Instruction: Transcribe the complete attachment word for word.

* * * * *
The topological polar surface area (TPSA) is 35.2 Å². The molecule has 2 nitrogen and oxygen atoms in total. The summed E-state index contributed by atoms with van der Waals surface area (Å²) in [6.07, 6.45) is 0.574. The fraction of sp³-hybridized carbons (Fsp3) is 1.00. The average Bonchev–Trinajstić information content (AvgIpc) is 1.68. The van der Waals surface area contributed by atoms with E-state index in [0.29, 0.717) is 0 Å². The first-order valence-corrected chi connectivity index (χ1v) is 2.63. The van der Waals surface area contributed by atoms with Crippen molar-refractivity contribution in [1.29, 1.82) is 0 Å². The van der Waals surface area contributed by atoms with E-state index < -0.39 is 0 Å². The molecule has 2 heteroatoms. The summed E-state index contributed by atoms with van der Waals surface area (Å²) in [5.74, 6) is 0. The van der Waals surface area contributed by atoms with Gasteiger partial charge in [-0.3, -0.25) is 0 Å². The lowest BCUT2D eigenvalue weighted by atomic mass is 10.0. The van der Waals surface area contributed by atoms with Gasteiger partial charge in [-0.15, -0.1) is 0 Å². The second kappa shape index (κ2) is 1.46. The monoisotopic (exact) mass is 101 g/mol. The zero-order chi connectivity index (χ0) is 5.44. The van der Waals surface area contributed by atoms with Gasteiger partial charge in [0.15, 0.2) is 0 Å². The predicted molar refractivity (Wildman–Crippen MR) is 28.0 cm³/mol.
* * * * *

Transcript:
The topological polar surface area (TPSA) is 35.2 Å². The molecule has 2 nitrogen and oxygen atoms in total. The summed E-state index contributed by atoms with van der Waals surface area (Å²) in [6.07, 6.45) is 0.574. The fraction of sp³-hybridized carbons (Fsp3) is 1.00. The average Bonchev–Trinajstić information content (AvgIpc) is 1.68. The van der Waals surface area contributed by atoms with E-state index in [0.29, 0.717) is 0 Å². The first-order valence-corrected chi connectivity index (χ1v) is 2.63. The van der Waals surface area contributed by atoms with Crippen molar-refractivity contribution in [1.29, 1.82) is 0 Å². The van der Waals surface area contributed by atoms with E-state index < -0.39 is 0 Å². The molecule has 2 heteroatoms. The summed E-state index contributed by atoms with van der Waals surface area (Å²) in [5.74, 6) is 0. The van der Waals surface area contributed by atoms with Gasteiger partial charge in [-0.3, -0.25) is 0 Å². The lowest BCUT2D eigenvalue weighted by atomic mass is 10.0. The van der Waals surface area contributed by atoms with Gasteiger partial charge in [-0.15, -0.1) is 0 Å². The second kappa shape index (κ2) is 1.46. The monoisotopic (exact) mass is 101 g/mol. The zero-order chi connectivity index (χ0) is 5.44. The van der Waals surface area contributed by atoms with Gasteiger partial charge in [0.15, 0.2) is 0 Å². The predicted molar refractivity (Wildman–Crippen MR) is 28.0 cm³/mol.